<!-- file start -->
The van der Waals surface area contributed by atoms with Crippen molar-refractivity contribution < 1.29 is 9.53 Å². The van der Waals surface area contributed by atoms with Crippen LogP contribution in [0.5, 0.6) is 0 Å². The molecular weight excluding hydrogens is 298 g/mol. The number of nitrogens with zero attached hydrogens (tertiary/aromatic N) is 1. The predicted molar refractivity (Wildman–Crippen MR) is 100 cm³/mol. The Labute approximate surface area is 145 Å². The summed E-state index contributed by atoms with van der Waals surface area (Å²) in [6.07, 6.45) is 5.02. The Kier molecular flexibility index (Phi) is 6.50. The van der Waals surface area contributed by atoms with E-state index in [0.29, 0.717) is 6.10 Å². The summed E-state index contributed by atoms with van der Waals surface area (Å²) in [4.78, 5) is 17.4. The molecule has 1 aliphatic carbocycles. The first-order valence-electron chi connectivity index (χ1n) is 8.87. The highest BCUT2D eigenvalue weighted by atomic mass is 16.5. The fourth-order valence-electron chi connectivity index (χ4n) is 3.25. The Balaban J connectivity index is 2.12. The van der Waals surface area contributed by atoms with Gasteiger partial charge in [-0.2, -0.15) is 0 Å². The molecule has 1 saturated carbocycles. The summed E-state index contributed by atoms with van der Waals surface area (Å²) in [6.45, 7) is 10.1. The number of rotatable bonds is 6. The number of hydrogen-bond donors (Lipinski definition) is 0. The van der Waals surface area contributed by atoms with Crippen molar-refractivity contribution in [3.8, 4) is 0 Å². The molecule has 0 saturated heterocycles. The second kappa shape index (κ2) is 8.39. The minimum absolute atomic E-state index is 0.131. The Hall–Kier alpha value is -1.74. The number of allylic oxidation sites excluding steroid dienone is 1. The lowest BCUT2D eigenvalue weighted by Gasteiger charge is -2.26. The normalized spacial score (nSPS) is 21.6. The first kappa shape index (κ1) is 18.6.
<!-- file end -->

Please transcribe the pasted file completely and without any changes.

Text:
The van der Waals surface area contributed by atoms with Crippen molar-refractivity contribution < 1.29 is 9.53 Å². The van der Waals surface area contributed by atoms with Crippen LogP contribution in [0.5, 0.6) is 0 Å². The molecular weight excluding hydrogens is 298 g/mol. The number of nitrogens with zero attached hydrogens (tertiary/aromatic N) is 1. The predicted molar refractivity (Wildman–Crippen MR) is 100 cm³/mol. The Labute approximate surface area is 145 Å². The summed E-state index contributed by atoms with van der Waals surface area (Å²) in [6.07, 6.45) is 5.02. The Kier molecular flexibility index (Phi) is 6.50. The van der Waals surface area contributed by atoms with E-state index in [0.29, 0.717) is 6.10 Å². The summed E-state index contributed by atoms with van der Waals surface area (Å²) in [4.78, 5) is 17.4. The molecule has 1 aliphatic carbocycles. The first-order valence-electron chi connectivity index (χ1n) is 8.87. The highest BCUT2D eigenvalue weighted by atomic mass is 16.5. The fourth-order valence-electron chi connectivity index (χ4n) is 3.25. The Balaban J connectivity index is 2.12. The van der Waals surface area contributed by atoms with Gasteiger partial charge in [-0.2, -0.15) is 0 Å². The molecule has 1 saturated carbocycles. The summed E-state index contributed by atoms with van der Waals surface area (Å²) in [6.45, 7) is 10.1. The number of rotatable bonds is 6. The number of hydrogen-bond donors (Lipinski definition) is 0. The van der Waals surface area contributed by atoms with Crippen molar-refractivity contribution in [3.8, 4) is 0 Å². The molecule has 0 saturated heterocycles. The second kappa shape index (κ2) is 8.39. The minimum absolute atomic E-state index is 0.131. The Hall–Kier alpha value is -1.74. The number of allylic oxidation sites excluding steroid dienone is 1. The lowest BCUT2D eigenvalue weighted by Gasteiger charge is -2.26. The normalized spacial score (nSPS) is 21.6. The first kappa shape index (κ1) is 18.6.